Prize Pool

It’s no surprise that one of the largest reasons for a tournament being able to charge a higher entry fee is due to a large prize pool. When there is more for participants to earn, they are willing to risk more for it. Be mindful of what you perceive your prize pool to be and how others perceive it. When I say that, I am specifically referring to the ‘increased prize pool per signup’ model.

Understand that a large prize pool value listed upfront triumphs that statement completely and will attract many more signups. Players aren’t going to take the time and critically think about how much money they could be making, they just want to play. To the naked eye, it may not be as obvious as you may assume so be careful about your perception.

The exception to what I said above are tournaments in the FGC (Fighting Game Community). This prizing model is a normality for their tournaments so it’s highly accepted. For most areas, League of Legends tournaments doesn’t have that privilege.  

Location

The location of your event also plays a major role in helping you determine your tournament’s entry fee. An online tournament would charge less than a tournament with a venue. The reason being is that less value is being provided to the participants with the exclusion of a venue and therefore the normal pricing is not justifiable.

The location of the venue is also as important. Hosting an esports tournament in a popular city like Toronto, for example, would not only allow you to charge more money but will also act as an incentive for participants from other distant cities to attend your event. Esports players want the opportunity to experience new areas as they attend new events, that’s part of the experience for them. Having an accessible venue, although does not affect the price, is nice to have for players coming from afar.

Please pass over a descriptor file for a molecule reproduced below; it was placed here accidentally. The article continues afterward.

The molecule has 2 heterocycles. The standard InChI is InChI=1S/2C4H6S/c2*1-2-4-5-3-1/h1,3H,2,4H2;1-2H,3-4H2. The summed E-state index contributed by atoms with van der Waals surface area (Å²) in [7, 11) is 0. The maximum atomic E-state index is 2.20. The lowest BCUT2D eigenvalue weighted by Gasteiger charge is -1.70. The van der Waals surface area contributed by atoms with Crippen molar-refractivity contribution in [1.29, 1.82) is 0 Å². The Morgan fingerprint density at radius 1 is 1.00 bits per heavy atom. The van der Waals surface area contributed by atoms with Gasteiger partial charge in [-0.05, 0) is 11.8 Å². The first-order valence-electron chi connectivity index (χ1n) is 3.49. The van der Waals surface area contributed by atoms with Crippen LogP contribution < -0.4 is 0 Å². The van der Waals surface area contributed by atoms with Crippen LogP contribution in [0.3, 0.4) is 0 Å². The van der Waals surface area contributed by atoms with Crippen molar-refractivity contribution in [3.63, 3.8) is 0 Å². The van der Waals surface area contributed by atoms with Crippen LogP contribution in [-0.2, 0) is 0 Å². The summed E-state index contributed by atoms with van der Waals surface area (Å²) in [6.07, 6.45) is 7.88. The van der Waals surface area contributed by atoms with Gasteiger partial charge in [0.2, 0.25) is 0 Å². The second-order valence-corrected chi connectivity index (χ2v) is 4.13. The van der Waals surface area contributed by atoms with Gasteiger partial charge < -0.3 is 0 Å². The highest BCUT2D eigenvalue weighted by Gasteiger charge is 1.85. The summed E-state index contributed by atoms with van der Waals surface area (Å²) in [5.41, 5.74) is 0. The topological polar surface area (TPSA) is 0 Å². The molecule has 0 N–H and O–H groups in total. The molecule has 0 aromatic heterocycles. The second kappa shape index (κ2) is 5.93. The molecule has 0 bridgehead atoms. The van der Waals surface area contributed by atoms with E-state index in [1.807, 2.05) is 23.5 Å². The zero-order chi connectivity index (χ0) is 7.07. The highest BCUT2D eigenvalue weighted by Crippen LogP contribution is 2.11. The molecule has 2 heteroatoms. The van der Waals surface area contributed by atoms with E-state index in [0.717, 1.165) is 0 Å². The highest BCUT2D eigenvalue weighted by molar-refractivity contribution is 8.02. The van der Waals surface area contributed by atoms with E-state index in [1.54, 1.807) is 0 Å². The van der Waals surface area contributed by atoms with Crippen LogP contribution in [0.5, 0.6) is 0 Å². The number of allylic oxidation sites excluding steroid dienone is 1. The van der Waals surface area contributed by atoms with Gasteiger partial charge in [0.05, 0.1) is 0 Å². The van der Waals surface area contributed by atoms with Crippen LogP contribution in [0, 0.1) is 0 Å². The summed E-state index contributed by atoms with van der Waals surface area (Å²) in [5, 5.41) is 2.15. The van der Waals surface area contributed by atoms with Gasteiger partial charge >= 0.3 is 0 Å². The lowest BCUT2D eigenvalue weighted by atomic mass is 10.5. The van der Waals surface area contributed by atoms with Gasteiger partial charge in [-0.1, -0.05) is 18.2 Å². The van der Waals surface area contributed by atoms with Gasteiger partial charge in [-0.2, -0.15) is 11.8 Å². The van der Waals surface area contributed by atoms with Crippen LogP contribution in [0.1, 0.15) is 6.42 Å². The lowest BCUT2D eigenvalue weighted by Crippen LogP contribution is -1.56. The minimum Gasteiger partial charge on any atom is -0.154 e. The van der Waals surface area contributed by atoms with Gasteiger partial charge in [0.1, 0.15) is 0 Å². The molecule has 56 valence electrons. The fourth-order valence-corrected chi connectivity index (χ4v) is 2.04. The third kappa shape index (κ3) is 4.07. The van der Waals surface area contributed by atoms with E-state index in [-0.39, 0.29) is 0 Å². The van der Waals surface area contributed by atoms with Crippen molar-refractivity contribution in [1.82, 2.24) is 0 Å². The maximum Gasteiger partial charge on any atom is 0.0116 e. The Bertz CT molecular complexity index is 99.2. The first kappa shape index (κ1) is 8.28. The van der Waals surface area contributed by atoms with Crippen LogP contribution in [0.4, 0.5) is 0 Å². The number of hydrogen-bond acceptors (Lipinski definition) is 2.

The venue itself may also play a small role in the entry fee when certain conditions are met. The size of the venue and reputation, if special, could be a reason to slightly increase the entry cost.

This is a bit of an extreme example but imagine playing in a venue like this one. I know I would pay a bunch more to experience this! Esports tournaments are also recreational, think about how you can focus more on that to increase the satisfaction and overall value of your service.

Level of Competition

The level of competition has a correlation with your prize pool; The higher the prize pool the higher the level of competition. With that being true, more competitive and well-established teams would be more willing to pay more for entry. The prize pool doesn’t limitedly control this factor, therefore you may get away with attracting well-established teams with a smaller prize pool.